There is a challenge with truly progressive metal and rock and that challenge is, of course, how one describes it in novel terms without sounding like some kind of pretentious ass.Â Â The other major problem as a reviewer is that one has to rely on sort of contrived comparisons, so when a band sort of not comparable to other bands it makes things difficult.Â Not just a little difficult, but a lot difficult, because as I sit here I am literally trying to figure out how to describe this record in a way that will sit well, make sense and give an imagine of how excellent this album is.
I guess that’s where I’ll start: this album is, for the most part, excellent.Â It is a smoothly progressive blend of varying styles and influences, which are deftly melded into a cohesive whole.Â That, of course, brings us to those contrived comparisons to try to get the sound across: basically, if you were to mix Tool with Skyclad (sans the thrash metal, mainly just the violin), Enslaved and Meshuggah, you might have something that sounds like Indukti.Â However, unlike a band like Tool or Skyclad there is no pop-song formula involved in the writing of music, hereâ€”instead the band relies heavily on improvisation in the writing process, which leads to flowing, linear songs that don’t really repeat parts so much as work in movements (which is becoming more common with modern progressive bands in general). The songs go between tribal soundscapes with folk and classical instrumentation and heavy as a ton of bricks chuggy parts, even with a couple of sickly sweet chorus hooks on “…and Who’s God Now?!” which is easily the album’s best track, with it’s powerful vocal performance and excellent writing.
The style that I have described, however, comes with some weaknesses which the band has sort of fallen into in a couple of places.Â The first of these weaknesses is that this writing style can get lost in itself and in a couple of places, most notably the song “Aemaet,” the band really just gets lost in what feels a little bit like running scales.Â These places lack the great groove and seductive, hypnotizing melody of the best parts of Idmen.Â The second weakness was almost completely avoided by the addition of vocals on three of these tracksâ€”but without these, I get the feeling that a lot of this stuff would start to blend together, and while it would create an interesting soundscape, there would be fewer memorable moments.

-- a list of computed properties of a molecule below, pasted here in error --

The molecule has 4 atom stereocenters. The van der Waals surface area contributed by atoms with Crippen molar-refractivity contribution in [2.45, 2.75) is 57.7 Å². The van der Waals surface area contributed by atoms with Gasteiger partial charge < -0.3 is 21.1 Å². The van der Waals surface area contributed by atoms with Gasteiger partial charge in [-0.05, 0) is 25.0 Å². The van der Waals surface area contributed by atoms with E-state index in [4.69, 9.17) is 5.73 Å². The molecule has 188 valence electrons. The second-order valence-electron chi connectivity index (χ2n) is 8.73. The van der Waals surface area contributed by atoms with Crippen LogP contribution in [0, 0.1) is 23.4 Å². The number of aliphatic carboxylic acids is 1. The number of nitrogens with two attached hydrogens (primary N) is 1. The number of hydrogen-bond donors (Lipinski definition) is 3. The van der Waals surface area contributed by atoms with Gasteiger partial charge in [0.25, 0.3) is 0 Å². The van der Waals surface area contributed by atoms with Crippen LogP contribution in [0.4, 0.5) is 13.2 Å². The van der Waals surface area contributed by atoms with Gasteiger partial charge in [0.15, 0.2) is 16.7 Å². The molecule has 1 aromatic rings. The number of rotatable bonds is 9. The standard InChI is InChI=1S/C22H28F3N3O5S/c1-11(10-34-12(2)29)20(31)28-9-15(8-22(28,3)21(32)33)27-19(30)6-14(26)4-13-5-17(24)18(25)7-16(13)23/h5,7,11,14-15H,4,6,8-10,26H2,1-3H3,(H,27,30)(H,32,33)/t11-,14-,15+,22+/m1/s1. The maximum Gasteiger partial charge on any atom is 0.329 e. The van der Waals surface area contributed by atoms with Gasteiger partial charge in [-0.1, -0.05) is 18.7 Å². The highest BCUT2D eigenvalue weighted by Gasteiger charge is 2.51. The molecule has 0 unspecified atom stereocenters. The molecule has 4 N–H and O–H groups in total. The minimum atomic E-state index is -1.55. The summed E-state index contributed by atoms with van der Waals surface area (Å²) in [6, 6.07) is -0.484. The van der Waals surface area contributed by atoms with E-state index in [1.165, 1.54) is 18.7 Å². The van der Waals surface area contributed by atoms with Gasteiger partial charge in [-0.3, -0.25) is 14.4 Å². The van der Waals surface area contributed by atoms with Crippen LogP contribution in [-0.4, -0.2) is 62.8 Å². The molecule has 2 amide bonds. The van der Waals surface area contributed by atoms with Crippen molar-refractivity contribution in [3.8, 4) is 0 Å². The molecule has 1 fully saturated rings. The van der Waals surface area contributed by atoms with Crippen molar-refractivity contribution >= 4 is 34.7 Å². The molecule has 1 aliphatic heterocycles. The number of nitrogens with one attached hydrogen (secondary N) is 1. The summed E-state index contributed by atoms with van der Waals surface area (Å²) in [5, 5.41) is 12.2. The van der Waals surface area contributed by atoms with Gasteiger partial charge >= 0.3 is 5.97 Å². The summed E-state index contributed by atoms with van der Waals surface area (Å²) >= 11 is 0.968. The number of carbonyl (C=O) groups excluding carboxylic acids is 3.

However, the weaknesses on this album were entirely mitigated by the awesomeness that also ensued and I have to say that I am very convinced that this album will end up on my “best albums of 2009” list.Â The dynamism and musical skill shown by this band means, hopefully, that they will get more publicity in the next year or so. They definitely deserve it.
So, another Polish progressive metal band, another excellent record.Â There must be something in the water. Let me forewarn youâ€”if you’re not really into progressive music, that is, sort of lacking style obsessions or ideas about how a record should sound or how songs should be put together, Idmen may not be the record for you.Â While I am blown away by Indukti‘s musicianship and songwriting, this record is almost entirely without vocals and what vocals are on this album are often weird, winding and not entirely a standard sound.Â They range between very Maynard James Keenan-sounding vocals on “Nemesis Voices” to thrash and death vocals on “…and Who’s God Now?!”Â This isn’t a weakness for me, obviously, as I think the record is amazingâ€”but a lot of people might get lost in the wandering intricacies that make up Indukti‘s newest opus.Â If this sounds at all appealing to you: buy this record.Â This band deserves all the support they can get.